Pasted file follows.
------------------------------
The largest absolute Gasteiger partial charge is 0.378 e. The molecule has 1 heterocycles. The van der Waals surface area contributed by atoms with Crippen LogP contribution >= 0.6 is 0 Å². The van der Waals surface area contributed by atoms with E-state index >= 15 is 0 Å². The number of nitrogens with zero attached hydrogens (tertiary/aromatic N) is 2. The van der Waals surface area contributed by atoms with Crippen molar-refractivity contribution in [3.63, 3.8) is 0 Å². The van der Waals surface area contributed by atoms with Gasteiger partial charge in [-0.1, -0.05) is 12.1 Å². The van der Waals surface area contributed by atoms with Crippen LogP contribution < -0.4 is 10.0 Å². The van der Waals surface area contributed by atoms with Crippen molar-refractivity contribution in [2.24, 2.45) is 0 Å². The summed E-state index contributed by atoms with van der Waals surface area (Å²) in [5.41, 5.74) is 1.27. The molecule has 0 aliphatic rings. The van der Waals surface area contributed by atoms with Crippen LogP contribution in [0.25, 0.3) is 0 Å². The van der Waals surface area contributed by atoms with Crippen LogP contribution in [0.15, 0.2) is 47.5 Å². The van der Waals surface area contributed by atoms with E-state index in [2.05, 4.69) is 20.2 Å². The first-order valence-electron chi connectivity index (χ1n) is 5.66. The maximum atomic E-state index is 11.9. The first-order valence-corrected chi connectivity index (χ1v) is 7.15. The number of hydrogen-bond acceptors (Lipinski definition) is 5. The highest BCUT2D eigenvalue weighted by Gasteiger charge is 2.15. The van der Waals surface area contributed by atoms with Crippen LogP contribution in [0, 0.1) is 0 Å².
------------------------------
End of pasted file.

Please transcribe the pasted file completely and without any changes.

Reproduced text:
The largest absolute Gasteiger partial charge is 0.378 e. The molecule has 1 heterocycles. The van der Waals surface area contributed by atoms with Crippen LogP contribution >= 0.6 is 0 Å². The van der Waals surface area contributed by atoms with E-state index >= 15 is 0 Å². The number of nitrogens with zero attached hydrogens (tertiary/aromatic N) is 2. The van der Waals surface area contributed by atoms with Crippen molar-refractivity contribution in [3.63, 3.8) is 0 Å². The van der Waals surface area contributed by atoms with Gasteiger partial charge in [-0.1, -0.05) is 12.1 Å². The van der Waals surface area contributed by atoms with Crippen LogP contribution < -0.4 is 10.0 Å². The van der Waals surface area contributed by atoms with Crippen molar-refractivity contribution in [2.24, 2.45) is 0 Å². The summed E-state index contributed by atoms with van der Waals surface area (Å²) in [5.41, 5.74) is 1.27. The molecule has 0 aliphatic rings. The van der Waals surface area contributed by atoms with Crippen LogP contribution in [0.25, 0.3) is 0 Å². The van der Waals surface area contributed by atoms with Crippen LogP contribution in [0.15, 0.2) is 47.5 Å². The van der Waals surface area contributed by atoms with E-state index in [2.05, 4.69) is 20.2 Å². The first-order valence-electron chi connectivity index (χ1n) is 5.66. The maximum atomic E-state index is 11.9. The first-order valence-corrected chi connectivity index (χ1v) is 7.15. The number of hydrogen-bond acceptors (Lipinski definition) is 5. The highest BCUT2D eigenvalue weighted by Gasteiger charge is 2.15. The van der Waals surface area contributed by atoms with Crippen LogP contribution in [0, 0.1) is 0 Å².